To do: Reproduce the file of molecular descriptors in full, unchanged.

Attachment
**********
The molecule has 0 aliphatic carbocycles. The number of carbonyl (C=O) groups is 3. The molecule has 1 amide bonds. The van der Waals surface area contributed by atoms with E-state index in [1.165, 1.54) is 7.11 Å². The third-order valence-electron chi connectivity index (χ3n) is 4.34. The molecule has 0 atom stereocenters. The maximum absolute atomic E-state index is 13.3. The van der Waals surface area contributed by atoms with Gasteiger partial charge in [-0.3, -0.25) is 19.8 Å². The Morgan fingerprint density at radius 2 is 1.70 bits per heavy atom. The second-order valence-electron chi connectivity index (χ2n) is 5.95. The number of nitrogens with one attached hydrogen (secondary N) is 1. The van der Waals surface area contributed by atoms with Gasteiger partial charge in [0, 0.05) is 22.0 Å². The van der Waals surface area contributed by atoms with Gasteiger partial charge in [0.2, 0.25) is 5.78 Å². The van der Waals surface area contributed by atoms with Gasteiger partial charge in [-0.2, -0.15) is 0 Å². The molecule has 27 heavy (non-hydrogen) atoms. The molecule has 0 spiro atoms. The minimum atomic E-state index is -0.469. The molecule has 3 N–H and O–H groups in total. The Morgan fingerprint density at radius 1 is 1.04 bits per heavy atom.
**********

The molecule has 0 aliphatic carbocycles. The number of carbonyl (C=O) groups is 3. The molecule has 1 amide bonds. The van der Waals surface area contributed by atoms with E-state index in [1.165, 1.54) is 7.11 Å². The third-order valence-electron chi connectivity index (χ3n) is 4.34. The molecule has 0 atom stereocenters. The maximum absolute atomic E-state index is 13.3. The van der Waals surface area contributed by atoms with Gasteiger partial charge in [-0.3, -0.25) is 19.8 Å². The Morgan fingerprint density at radius 2 is 1.70 bits per heavy atom. The second-order valence-electron chi connectivity index (χ2n) is 5.95. The number of nitrogens with one attached hydrogen (secondary N) is 1. The van der Waals surface area contributed by atoms with Gasteiger partial charge in [0, 0.05) is 22.0 Å². The van der Waals surface area contributed by atoms with Gasteiger partial charge in [0.2, 0.25) is 5.78 Å². The van der Waals surface area contributed by atoms with Gasteiger partial charge in [-0.2, -0.15) is 0 Å². The molecule has 27 heavy (non-hydrogen) atoms. The molecule has 0 spiro atoms. The minimum atomic E-state index is -0.469. The molecule has 3 N–H and O–H groups in total. The Morgan fingerprint density at radius 1 is 1.04 bits per heavy atom.